How we began our climate journey

To move forward, we looked at the footprint we left behind

Starting over

The concept of climate change has evolved into a climate emergency, and we believe that the health of our planet is everyone’s responsibility, as business or private citizens. To better understand our own environmental footprint and be more accountable, we have started our climate journey by tracking and measuring our own emissions following the standards set out by the GHG Protocol. We recognize that this is an exercise that will continuously improve and are committed to refining our methodology over time.

Becoming carbon neutral

We achieved our carbon neutral status by compensating for our environmental footprint through carbon credits, which directly fund climate action projects. Our environmental footprint is calculated following the GHG Protocol and complies with South Pole’s Climate Neutral label.

All material emission sources are covered. Scope 1 and 2 emissions are calculated using data from our offices across the world, reflecting how we heat and cool our offices along with the electricity we use. Scope 3 emissions are calculated based on mileage (air travel, ground transportation), data center energy use, hotel stay duration, spend on purchased goods, and outsourced activities. To push boundaries, we decided to extend Scope 3 with the energy use from our products: the transactions our merchants’ shoppers carry out on POS terminals, online and mobile payments.

Ranging from the energy used to charge our computers, to the miles we travel when visiting our merchants or other offices – all material emission sources are covered. Carbon neutrality was achieved by measuring our greenhouse gas footprint and compensating through carbon credits, to then reach net-zero emissions.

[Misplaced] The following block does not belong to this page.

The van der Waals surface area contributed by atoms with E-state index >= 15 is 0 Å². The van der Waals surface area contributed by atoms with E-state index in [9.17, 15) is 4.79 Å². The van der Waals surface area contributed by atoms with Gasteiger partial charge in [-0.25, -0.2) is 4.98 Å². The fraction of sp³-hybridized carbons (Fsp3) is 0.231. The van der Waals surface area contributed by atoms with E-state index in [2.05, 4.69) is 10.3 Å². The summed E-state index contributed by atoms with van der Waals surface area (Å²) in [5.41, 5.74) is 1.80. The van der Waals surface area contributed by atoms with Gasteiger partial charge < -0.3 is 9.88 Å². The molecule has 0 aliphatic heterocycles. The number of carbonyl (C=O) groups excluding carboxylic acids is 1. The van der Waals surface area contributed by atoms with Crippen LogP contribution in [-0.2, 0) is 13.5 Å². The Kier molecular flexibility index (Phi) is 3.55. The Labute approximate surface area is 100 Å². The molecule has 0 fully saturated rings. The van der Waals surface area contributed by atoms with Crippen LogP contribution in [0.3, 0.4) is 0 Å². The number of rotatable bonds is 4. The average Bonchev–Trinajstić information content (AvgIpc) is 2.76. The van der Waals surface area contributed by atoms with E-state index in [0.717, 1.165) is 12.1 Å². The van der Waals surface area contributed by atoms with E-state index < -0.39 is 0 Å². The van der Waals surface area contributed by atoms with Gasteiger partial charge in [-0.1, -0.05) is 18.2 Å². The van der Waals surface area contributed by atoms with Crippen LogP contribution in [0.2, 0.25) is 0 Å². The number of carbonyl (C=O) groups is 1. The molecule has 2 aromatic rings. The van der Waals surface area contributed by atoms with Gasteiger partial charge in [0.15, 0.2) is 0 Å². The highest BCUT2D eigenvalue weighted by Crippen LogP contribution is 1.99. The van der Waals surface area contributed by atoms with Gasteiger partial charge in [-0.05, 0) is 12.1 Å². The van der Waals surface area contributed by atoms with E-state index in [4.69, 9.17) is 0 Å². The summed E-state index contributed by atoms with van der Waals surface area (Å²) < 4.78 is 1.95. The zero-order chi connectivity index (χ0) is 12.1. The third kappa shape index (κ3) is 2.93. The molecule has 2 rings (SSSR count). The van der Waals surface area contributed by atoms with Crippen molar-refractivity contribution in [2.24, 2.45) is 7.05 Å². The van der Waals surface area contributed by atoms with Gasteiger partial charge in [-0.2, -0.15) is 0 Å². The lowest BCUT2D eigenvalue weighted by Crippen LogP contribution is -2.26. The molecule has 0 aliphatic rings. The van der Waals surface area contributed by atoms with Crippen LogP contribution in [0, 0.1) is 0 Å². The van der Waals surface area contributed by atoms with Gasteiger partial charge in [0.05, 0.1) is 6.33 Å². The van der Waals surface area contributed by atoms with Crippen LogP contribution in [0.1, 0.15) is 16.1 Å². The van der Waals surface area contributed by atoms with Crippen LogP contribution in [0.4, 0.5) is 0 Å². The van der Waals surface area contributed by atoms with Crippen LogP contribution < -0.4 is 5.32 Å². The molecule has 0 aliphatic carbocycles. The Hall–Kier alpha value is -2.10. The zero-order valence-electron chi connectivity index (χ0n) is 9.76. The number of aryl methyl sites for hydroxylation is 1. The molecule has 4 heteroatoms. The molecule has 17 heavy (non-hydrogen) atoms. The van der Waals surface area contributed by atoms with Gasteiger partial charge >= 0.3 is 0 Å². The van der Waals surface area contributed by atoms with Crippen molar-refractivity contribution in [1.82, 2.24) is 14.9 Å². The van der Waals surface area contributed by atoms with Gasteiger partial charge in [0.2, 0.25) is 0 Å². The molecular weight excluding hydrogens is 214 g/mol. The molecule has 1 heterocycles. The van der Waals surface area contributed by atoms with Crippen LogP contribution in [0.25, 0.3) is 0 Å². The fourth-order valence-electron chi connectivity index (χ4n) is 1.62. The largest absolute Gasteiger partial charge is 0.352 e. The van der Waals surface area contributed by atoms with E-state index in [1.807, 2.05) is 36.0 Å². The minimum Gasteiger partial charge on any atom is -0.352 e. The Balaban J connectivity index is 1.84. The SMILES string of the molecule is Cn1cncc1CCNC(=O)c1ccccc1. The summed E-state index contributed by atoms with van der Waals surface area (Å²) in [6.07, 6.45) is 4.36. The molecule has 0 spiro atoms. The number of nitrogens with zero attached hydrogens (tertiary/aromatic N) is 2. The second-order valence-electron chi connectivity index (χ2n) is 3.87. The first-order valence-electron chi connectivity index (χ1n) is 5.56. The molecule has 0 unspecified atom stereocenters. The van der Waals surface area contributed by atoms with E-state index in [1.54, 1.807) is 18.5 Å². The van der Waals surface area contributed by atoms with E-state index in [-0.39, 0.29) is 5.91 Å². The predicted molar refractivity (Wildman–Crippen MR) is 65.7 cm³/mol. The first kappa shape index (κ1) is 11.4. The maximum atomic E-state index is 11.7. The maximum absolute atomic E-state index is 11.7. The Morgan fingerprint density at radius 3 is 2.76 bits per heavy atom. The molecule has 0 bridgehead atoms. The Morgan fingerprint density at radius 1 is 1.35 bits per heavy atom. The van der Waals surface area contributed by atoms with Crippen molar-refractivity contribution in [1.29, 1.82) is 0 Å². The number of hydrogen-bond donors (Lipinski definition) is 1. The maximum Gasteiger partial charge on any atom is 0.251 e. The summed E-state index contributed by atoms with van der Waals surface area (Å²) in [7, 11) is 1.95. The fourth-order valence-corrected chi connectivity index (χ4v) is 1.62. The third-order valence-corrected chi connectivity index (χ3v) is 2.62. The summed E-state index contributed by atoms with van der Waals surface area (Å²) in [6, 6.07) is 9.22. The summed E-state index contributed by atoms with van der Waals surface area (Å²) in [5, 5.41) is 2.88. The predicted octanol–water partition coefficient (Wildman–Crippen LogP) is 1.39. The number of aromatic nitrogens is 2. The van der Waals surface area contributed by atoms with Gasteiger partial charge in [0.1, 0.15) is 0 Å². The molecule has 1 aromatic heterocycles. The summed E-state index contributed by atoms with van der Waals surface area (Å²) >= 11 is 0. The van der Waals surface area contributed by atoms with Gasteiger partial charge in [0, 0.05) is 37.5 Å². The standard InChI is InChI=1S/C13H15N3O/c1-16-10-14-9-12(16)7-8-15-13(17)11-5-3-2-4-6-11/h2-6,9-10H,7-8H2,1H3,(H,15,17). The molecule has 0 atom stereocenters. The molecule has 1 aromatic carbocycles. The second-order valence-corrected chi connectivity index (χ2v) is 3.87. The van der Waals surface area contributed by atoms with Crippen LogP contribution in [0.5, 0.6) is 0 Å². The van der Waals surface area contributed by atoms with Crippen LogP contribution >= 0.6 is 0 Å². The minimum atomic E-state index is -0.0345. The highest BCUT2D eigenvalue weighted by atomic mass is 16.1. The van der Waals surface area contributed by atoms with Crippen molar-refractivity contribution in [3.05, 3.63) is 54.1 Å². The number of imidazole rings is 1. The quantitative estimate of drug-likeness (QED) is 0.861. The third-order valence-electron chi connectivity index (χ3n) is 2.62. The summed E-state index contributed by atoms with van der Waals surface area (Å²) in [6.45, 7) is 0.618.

Now having these valuable insights, we are committed to reducing our greenhouse gas (GHG) emissions and offsetting those we cannot yet eliminate.

The measure for our greenhouse gas emissions is tonnes of Carbon Dioxide Equivalents (tCO2e) — covering the six greenhouse gases defined in the Kyoto Protocol by the United Nations Framework Convention on Climate Change. These six gases are carbon dioxide (CO2), methane (CH4), nitrous oxide (N2O), hydrofluorocarbons (HFCs), perufluorocarbons (PFCs) and sulphur hexafluoride (SF6).

Scope 1: 231 tCO2e

These are emissions from sources owned or controlled by us – such as gases used to heat our offices

Scope 2: 2,212 tCO2e 

Scope 2 emissions cover indirect emissions, such as purchased electricity for our buildings. To make it tangible: when charging your phone at one of our offices, these emissions tie into scope 2

Scope 3: 15,792 tCO2e

These emissions stem from activities that are not directly owned or controlled by Adyen - think of air travel and hotel stay duration

Our contribution to climate projects

With environmental sustainability comprising a key component of responsible business practices, Adyen is committed to further reducing and compensating for our global footprint. We see our sustainability strategy evolving towards a multifaceted approach where supporting critical climate projects is just one component of our broader plan. In the past, we have supported climate projects in collaboration with a third party. Going forward, we recognize the need to continue evolving our approach to project selection based on industry best practices while staying grounded in science.

TIST Program
Empowering subsistence farmers in Uganda